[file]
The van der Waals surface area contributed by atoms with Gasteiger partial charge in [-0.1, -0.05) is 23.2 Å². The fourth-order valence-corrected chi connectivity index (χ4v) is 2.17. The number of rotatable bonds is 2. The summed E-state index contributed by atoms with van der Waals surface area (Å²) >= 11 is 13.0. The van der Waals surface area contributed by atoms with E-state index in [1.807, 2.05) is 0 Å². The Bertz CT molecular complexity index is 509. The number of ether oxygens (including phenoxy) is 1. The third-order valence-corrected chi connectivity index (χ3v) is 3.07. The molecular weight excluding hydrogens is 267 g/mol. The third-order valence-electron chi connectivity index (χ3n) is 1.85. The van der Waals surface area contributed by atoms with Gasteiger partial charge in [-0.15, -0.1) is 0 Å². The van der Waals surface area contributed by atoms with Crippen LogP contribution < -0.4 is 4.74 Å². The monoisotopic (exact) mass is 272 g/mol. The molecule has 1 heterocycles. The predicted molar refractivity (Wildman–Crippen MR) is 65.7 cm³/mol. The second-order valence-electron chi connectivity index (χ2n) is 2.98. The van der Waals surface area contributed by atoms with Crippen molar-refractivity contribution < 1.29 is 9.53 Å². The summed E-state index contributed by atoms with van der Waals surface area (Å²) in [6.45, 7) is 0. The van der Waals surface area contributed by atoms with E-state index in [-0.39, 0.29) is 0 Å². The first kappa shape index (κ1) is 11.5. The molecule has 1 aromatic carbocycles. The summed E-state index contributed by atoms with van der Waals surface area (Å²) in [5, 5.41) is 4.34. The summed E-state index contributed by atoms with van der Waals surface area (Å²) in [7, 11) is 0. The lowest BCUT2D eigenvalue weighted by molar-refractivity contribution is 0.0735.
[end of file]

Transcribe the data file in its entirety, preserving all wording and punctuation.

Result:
The van der Waals surface area contributed by atoms with Gasteiger partial charge in [-0.1, -0.05) is 23.2 Å². The fourth-order valence-corrected chi connectivity index (χ4v) is 2.17. The number of rotatable bonds is 2. The summed E-state index contributed by atoms with van der Waals surface area (Å²) >= 11 is 13.0. The van der Waals surface area contributed by atoms with E-state index in [1.807, 2.05) is 0 Å². The Bertz CT molecular complexity index is 509. The number of ether oxygens (including phenoxy) is 1. The third-order valence-corrected chi connectivity index (χ3v) is 3.07. The molecular weight excluding hydrogens is 267 g/mol. The third-order valence-electron chi connectivity index (χ3n) is 1.85. The van der Waals surface area contributed by atoms with Gasteiger partial charge in [-0.15, -0.1) is 0 Å². The van der Waals surface area contributed by atoms with Crippen LogP contribution < -0.4 is 4.74 Å². The monoisotopic (exact) mass is 272 g/mol. The molecule has 1 heterocycles. The predicted molar refractivity (Wildman–Crippen MR) is 65.7 cm³/mol. The second-order valence-electron chi connectivity index (χ2n) is 2.98. The van der Waals surface area contributed by atoms with Crippen molar-refractivity contribution < 1.29 is 9.53 Å². The summed E-state index contributed by atoms with van der Waals surface area (Å²) in [6.45, 7) is 0. The van der Waals surface area contributed by atoms with E-state index in [-0.39, 0.29) is 0 Å². The first kappa shape index (κ1) is 11.5. The molecule has 1 aromatic carbocycles. The summed E-state index contributed by atoms with van der Waals surface area (Å²) in [5, 5.41) is 4.34. The summed E-state index contributed by atoms with van der Waals surface area (Å²) in [7, 11) is 0. The lowest BCUT2D eigenvalue weighted by molar-refractivity contribution is 0.0735.